Decided on a hike up Table Rock in Grafton Notch. Drove there, parked, looked at the sign pointing out the trails, and crossed the road. Heading off I passed a guy coming out. That was the last person I saw on my hike. There were signs for a number of trails, I took the Table Rock trail and followed it up. Once again, it seemed harmless.
It got steep rather quickly and turned into an antediluvian riverbed, boulders instead of a path, winding up 900 feet. I followed the markers of red spray paint, a bit incredulous, at times completely winded. A couple of times I thought the top was near, I was so wrong, the trail deked me out, ran me through some woods, then up up up again. At one point I got to this huge boulder under a cliff and stood there flummoxed until I realised there was a spray painted arrow on one side indicating a narrow space to squeeze yourself between the rock and a cave under the cliff. I suppose if you had managed to make it up that far, they assumed you were thin enough to fit. Finally clambered up a muddy last hill and reached the Table, a flat bit of rock with an enormous view of the surrounding mountains.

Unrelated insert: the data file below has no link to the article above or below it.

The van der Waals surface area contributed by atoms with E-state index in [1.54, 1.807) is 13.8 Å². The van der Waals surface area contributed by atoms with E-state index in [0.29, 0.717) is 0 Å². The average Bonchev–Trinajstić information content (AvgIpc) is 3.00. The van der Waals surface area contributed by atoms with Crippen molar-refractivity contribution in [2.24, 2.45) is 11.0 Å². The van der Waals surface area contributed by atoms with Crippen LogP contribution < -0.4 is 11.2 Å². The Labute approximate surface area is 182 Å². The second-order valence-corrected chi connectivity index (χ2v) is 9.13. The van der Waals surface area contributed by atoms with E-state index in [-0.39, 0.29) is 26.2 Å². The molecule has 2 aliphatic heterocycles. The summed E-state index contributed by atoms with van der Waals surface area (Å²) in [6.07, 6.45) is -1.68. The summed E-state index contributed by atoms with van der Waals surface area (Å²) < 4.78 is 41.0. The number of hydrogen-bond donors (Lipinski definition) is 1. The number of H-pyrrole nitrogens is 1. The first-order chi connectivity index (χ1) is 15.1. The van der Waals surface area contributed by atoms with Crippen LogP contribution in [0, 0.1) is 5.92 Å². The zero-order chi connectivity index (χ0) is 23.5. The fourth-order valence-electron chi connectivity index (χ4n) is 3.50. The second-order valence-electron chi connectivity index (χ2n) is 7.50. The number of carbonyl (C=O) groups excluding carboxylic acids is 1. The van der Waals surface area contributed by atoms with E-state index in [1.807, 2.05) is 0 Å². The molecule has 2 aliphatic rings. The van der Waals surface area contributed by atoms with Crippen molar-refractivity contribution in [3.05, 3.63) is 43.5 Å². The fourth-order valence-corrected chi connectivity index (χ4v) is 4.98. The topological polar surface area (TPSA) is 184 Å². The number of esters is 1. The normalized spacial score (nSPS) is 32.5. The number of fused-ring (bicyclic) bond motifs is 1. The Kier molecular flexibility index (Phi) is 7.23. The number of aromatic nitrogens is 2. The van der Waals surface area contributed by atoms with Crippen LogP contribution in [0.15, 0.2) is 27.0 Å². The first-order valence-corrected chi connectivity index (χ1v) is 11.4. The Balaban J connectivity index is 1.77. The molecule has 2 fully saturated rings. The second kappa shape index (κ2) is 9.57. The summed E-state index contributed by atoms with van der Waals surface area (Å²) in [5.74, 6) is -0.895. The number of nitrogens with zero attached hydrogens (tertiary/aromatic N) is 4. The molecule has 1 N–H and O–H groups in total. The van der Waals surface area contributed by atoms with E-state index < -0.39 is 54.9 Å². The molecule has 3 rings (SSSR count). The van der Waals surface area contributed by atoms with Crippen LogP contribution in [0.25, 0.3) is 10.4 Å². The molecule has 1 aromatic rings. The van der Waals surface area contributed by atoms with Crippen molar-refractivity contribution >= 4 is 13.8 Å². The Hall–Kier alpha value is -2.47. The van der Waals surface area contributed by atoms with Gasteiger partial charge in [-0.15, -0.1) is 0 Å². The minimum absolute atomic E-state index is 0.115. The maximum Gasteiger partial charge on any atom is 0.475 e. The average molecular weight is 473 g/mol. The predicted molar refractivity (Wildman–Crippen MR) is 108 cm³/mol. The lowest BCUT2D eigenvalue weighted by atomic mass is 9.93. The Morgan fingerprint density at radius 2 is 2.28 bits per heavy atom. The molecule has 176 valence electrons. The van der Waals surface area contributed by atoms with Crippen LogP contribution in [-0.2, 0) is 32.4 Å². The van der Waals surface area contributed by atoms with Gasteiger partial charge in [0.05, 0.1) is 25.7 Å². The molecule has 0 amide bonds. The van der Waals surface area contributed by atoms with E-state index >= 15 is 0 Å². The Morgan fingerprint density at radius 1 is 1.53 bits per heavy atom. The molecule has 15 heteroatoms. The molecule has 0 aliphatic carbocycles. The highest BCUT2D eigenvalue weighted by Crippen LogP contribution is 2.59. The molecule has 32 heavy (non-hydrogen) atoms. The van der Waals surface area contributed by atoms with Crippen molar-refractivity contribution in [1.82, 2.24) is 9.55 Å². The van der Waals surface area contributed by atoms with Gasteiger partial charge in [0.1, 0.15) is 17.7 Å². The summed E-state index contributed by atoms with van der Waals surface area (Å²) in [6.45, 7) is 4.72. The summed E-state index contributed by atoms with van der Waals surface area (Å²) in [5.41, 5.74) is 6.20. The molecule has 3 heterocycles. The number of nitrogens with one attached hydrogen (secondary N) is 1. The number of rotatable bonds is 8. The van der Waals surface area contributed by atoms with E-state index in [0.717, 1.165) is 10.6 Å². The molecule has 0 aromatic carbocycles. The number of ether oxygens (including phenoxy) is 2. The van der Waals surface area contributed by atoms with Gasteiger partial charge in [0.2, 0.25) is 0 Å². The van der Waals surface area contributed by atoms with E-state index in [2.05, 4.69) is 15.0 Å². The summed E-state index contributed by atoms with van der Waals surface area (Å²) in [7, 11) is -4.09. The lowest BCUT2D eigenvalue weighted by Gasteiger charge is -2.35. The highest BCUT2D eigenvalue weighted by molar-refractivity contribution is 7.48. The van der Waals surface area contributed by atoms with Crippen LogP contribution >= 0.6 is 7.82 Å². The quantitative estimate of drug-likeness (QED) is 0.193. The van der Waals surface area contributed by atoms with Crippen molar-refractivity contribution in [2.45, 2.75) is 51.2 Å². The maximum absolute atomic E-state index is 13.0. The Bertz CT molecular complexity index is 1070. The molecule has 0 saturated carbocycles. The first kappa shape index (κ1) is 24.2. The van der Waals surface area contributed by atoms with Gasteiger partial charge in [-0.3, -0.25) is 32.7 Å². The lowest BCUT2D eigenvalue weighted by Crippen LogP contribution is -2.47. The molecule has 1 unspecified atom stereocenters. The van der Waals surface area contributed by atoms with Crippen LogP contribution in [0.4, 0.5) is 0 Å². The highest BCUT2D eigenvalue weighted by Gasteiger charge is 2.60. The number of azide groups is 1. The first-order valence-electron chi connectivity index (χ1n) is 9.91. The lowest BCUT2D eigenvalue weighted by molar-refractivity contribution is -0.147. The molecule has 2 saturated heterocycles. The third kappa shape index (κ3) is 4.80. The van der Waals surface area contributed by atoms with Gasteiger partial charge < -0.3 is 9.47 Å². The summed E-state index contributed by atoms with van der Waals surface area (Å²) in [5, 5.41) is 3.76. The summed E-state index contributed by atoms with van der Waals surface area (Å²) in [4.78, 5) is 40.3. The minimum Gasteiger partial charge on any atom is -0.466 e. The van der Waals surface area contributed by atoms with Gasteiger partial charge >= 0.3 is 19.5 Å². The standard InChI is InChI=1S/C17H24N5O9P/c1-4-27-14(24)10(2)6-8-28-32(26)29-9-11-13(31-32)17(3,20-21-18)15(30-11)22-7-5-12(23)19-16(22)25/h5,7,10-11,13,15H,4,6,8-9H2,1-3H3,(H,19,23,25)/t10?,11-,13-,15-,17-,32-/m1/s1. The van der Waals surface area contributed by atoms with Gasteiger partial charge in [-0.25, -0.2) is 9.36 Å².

The sun came out, but it was quite cool and windy. Still, nothing was going to deter me from sitting and enjoying the view for a while and drinking some water and eating a granola bar while I was doing it.
I wasn't looking forward to the descent very much, but realised as I was climbing down that the markers were blue now, then realised that the trail was quite a bit easier. The significance of the red and blue suddenly sank in.
I was so happy about the fact I didn't have to climb down through boulders that I started singing selections from Carmen at the top of my lungs. I was hoping I really was alone because a) I'm not an opera singer and b) I don't know the words. Still, happy as can be tripping down the trail, torturing the wildlife, passing streams, slipping occasionally on moss and muddy areas from all the rain we've had lately. The markers turned white, but I was still heading down, and eventually got to the point where the trails separated and I was indeed coming down the opposite fork from where I started. Got to the car, now kind of frozen and enjoyed the heater immensely.
On the way home also stopped at a covered bridge and then at the local grocery store. No tahini (what was I thinking?), but found hummus, which was just as good when combined with lemon juice for the sauce for the chickpea/squash thingie.
Skyped my kids, miss 'em.....then read, wrote, drank, and slept.